I wonder if I cut back all of my nepeta and hang the cuttings on the side of the house…


  7. Amy says:

    Goodness, it’s happening here in East Tennessee, too. When we first moved into our house last year, I noted all the dead lady beetle carcasses in the windowsills and thought, “My goodness, but the last owners were slobs.” Now I know, they just couldn’t keep up with the onslaught. I’ve been told that the best defense is a good offense, in making sure the seals around windows and doors are air tight. Meanwhile, I roam with the vacuum hose at the ready, capturing the culprits before they can make a mess. Too bad once they find your house they come back time and again. Kind of like in-laws!

  8. Linda P says:

    I’m happy to hear I’m not the only one that has had an on slaught this year. Five years running my daughter’s south facing bedroom has been home to the native lady bugs. A few here and there that we pop outside the window.
    In recent weeks however the Asian strain invaded, with thousands of them firs trying to unpack in the new unfinished addition. Recently several have made it inside the main house to tuck in for the winter. I find every good experiment has it’s flaws….

  9. My painter had just finished painting a side of the building when they attack, sticking themselves into the wet pristine white paint. What a mess to remove and repaint. I’ve printed your article to share with him.

  10. leslie says:

    My sympathies to all with massive invasions. Our house (in the Hudson Valley about an hour south of Margaret’s) isn’t immune, but there never seem to be more than 40 or 50 at a time, distributed among several upstairs windows on the south and west sides. They get caught in the 50’s-style ceiling lightbulb shields but other than that do no harm. We’ve never had trouble with smells or stains, perhaps because there are so few we have the luxury of being able to leave them alone. In fact I welcome the ones in my office as a terrific way to waste time when I should be working. Using a stiff piece of paper and a cupped hand, I catch them and take them down to the greenhouse, where they do eat up assorted pests – in spite of all the scientific info. that says they don’t at this stage of their lives.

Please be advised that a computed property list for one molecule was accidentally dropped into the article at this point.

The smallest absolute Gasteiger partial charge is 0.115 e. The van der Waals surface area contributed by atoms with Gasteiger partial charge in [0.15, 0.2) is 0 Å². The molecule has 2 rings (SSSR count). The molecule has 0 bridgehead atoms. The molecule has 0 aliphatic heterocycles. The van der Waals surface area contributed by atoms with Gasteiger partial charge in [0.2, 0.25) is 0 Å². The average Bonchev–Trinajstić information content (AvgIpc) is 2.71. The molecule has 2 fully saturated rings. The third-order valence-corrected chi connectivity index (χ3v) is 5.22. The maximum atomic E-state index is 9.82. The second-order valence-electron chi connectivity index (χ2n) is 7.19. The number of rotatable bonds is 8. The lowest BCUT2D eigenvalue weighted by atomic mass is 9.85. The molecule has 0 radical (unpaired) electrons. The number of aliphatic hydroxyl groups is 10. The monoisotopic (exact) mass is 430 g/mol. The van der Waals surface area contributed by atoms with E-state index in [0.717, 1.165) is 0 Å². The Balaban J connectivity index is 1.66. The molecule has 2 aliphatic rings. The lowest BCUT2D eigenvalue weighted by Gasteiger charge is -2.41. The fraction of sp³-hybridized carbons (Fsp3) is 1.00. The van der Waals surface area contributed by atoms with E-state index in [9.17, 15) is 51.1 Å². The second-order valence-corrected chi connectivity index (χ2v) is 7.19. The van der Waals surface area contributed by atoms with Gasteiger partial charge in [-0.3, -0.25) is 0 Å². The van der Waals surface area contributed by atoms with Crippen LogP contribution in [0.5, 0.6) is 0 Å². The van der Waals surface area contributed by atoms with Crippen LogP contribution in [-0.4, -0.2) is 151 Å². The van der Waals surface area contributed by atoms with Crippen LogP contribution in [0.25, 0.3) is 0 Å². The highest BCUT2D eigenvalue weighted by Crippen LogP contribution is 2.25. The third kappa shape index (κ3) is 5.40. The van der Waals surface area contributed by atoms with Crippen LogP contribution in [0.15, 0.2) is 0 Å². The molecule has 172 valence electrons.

11. Charity says:

    Oh my, how I wish I’d know this–and you–when I lived in Tennessee! As a first time home owner, I was heartbroken when my new place, complete with fancy spa tub in the master bath, became Lady Bug Central. The windows around the tub were the worst. I really thought maybe I’d missed something in the First Timer’s Handbook.

  12. JJ says:

    While mobs of ladybugs have been crawling all over my parents house, they’ve stayed away from mine. My not-so-scientific theory is that our red house looks like a not-so-inviting giant ladybug…